Michigan artist Sydney Koehl recently adopted Homer. There’s a futon just for him in her bedroom, where she typically works. “It’s a really nice way for us to unwind together,” she says.
Homer loves chew sticks, squeaky tennis balls and walks along Lake Superior. And he loves carpet, something new to him. “He stretches out as far as he can,” she wrote on Facebook. “He goes in down dog and upward dog ... like he’s doing yoga!”
Duke and Kim Speed adopted 1-year-old Addison in February 2014, sight unseen. The year before, they had lost both of their dogs, one to old age and the other to cancer. The couple, who lives in Annapolis, Maryland, connected with Jasmine’s House, a Maryland-based group helping to find homes for the 367 dogs. “We had no idea who we were getting, and we didn’t care,” says Kim Speed. “Our hearts were open.”
Addy was perfect, 33 pounds of pure muscle. “When she first saw us, she came right up to us,” Speed says. Addy took some time to adjust to her new home, refusing to eat for the first few days. But with treats, patience and love, she soon came around.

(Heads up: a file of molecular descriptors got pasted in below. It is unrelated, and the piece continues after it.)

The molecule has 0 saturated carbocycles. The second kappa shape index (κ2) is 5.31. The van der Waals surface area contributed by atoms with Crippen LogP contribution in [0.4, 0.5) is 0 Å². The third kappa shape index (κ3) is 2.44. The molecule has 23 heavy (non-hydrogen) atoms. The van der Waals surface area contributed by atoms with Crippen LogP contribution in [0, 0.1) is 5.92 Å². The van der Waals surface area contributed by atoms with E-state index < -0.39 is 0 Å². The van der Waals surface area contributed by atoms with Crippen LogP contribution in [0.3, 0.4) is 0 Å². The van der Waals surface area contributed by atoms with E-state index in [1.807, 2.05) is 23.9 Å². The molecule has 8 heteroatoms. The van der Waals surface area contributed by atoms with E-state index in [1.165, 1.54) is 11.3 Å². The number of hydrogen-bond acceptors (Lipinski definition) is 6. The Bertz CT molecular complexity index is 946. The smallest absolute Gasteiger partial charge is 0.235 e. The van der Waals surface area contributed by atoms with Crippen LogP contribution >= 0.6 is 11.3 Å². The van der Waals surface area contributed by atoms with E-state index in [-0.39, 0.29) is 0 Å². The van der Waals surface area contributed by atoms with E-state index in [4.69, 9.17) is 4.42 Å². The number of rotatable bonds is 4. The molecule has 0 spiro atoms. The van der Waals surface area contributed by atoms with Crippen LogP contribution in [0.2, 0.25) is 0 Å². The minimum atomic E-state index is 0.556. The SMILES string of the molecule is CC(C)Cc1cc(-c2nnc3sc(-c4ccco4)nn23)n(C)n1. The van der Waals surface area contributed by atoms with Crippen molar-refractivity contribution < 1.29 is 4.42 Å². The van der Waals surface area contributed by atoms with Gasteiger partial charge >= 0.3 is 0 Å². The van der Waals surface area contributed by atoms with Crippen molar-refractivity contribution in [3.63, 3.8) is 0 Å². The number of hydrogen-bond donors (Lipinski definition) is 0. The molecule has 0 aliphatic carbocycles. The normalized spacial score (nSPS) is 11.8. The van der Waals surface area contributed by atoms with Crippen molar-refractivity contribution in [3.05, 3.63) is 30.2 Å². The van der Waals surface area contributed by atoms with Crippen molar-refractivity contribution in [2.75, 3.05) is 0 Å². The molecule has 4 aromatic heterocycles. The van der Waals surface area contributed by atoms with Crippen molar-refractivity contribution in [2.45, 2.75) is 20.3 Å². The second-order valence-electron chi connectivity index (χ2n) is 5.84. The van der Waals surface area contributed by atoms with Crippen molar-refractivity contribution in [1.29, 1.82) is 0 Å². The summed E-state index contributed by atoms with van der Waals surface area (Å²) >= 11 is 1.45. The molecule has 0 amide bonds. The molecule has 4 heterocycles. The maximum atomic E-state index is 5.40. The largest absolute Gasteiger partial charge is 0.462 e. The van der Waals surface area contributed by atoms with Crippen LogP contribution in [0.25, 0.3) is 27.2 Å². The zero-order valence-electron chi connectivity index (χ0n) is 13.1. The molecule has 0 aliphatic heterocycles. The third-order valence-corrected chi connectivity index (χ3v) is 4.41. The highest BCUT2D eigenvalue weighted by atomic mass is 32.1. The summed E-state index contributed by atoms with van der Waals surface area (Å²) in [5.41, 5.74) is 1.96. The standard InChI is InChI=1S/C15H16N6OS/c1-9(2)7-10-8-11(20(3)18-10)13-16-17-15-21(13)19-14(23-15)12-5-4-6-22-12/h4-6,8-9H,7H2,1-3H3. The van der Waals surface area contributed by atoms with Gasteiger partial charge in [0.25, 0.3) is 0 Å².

These days, Addy goes just about everywhere with Speed, even to real estate listings. Fortunately, says Speed, Annapolis is a very dog-friendly city. “It’s one of the only places where you can go to restaurants and they come out with your water and a bowl of water for your dog.”
Addy loves camping, hiking, riding in the car and licking ice cubes in the morning while Speed drinks her coffee. “She’s a hugger, too,” says Speed.
Perhaps tying back to aromatherapy treatments the dogs received at the shelter, Addy loves the scent of Speed’s natural hair product. “She smells it and comes in with her tail wagging, like ‘Don’t forget me!’” Speed holds out her hands for Addy and then rubs the oil on her fur. “She’s just such a girlie girl!”
Still, there are reminders of Addy’s former life, like nightmares. On those nights when she shakes and cries in the middle of the night, the couple gently wakes her. “She wags her tail, takes a breath and goes back to sleep,” Speed says.
Hopefully, the nightmares will one day be gone. “We really spoil her,” Speed says. “And I say that with pride.”